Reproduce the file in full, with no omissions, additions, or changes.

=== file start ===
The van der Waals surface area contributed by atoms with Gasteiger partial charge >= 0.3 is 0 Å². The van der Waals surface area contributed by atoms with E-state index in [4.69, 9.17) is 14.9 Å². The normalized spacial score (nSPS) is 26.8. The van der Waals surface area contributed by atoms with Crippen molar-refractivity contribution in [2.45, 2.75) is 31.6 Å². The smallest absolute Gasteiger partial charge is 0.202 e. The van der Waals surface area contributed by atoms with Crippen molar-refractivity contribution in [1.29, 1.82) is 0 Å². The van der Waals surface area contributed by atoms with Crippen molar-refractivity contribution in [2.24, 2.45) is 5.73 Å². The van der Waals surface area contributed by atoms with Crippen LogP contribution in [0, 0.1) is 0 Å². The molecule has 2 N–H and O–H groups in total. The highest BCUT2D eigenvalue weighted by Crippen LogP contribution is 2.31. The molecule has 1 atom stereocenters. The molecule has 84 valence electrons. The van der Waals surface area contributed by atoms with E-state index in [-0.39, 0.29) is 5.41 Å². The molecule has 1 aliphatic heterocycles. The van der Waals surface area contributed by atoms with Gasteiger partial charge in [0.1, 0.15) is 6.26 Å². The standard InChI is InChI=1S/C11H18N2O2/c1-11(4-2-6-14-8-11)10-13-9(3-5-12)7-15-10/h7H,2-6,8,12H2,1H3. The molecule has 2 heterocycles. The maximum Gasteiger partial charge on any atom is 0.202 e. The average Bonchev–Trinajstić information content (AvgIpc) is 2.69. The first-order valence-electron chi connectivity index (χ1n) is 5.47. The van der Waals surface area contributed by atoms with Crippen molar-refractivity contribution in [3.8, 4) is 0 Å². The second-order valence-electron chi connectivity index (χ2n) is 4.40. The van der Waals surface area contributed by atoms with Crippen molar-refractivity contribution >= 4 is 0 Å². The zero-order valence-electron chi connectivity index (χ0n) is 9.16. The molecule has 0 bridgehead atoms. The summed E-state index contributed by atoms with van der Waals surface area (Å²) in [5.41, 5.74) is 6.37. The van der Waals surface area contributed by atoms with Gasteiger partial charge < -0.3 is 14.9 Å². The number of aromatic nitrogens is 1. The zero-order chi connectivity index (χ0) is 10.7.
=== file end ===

The van der Waals surface area contributed by atoms with Gasteiger partial charge >= 0.3 is 0 Å². The van der Waals surface area contributed by atoms with E-state index in [4.69, 9.17) is 14.9 Å². The normalized spacial score (nSPS) is 26.8. The van der Waals surface area contributed by atoms with Crippen molar-refractivity contribution in [2.45, 2.75) is 31.6 Å². The smallest absolute Gasteiger partial charge is 0.202 e. The van der Waals surface area contributed by atoms with Crippen molar-refractivity contribution in [1.29, 1.82) is 0 Å². The van der Waals surface area contributed by atoms with Crippen molar-refractivity contribution in [2.24, 2.45) is 5.73 Å². The van der Waals surface area contributed by atoms with Crippen LogP contribution in [0, 0.1) is 0 Å². The molecule has 2 N–H and O–H groups in total. The highest BCUT2D eigenvalue weighted by Crippen LogP contribution is 2.31. The molecule has 1 atom stereocenters. The molecule has 84 valence electrons. The van der Waals surface area contributed by atoms with E-state index in [-0.39, 0.29) is 5.41 Å². The molecule has 1 aliphatic heterocycles. The van der Waals surface area contributed by atoms with Gasteiger partial charge in [0.1, 0.15) is 6.26 Å². The standard InChI is InChI=1S/C11H18N2O2/c1-11(4-2-6-14-8-11)10-13-9(3-5-12)7-15-10/h7H,2-6,8,12H2,1H3. The molecule has 2 heterocycles. The maximum Gasteiger partial charge on any atom is 0.202 e. The average Bonchev–Trinajstić information content (AvgIpc) is 2.69. The first-order valence-electron chi connectivity index (χ1n) is 5.47. The van der Waals surface area contributed by atoms with Crippen molar-refractivity contribution in [3.8, 4) is 0 Å². The second-order valence-electron chi connectivity index (χ2n) is 4.40. The van der Waals surface area contributed by atoms with Crippen molar-refractivity contribution >= 4 is 0 Å². The zero-order valence-electron chi connectivity index (χ0n) is 9.16. The molecule has 0 bridgehead atoms. The summed E-state index contributed by atoms with van der Waals surface area (Å²) in [5.41, 5.74) is 6.37. The van der Waals surface area contributed by atoms with Gasteiger partial charge < -0.3 is 14.9 Å². The number of aromatic nitrogens is 1. The zero-order chi connectivity index (χ0) is 10.7.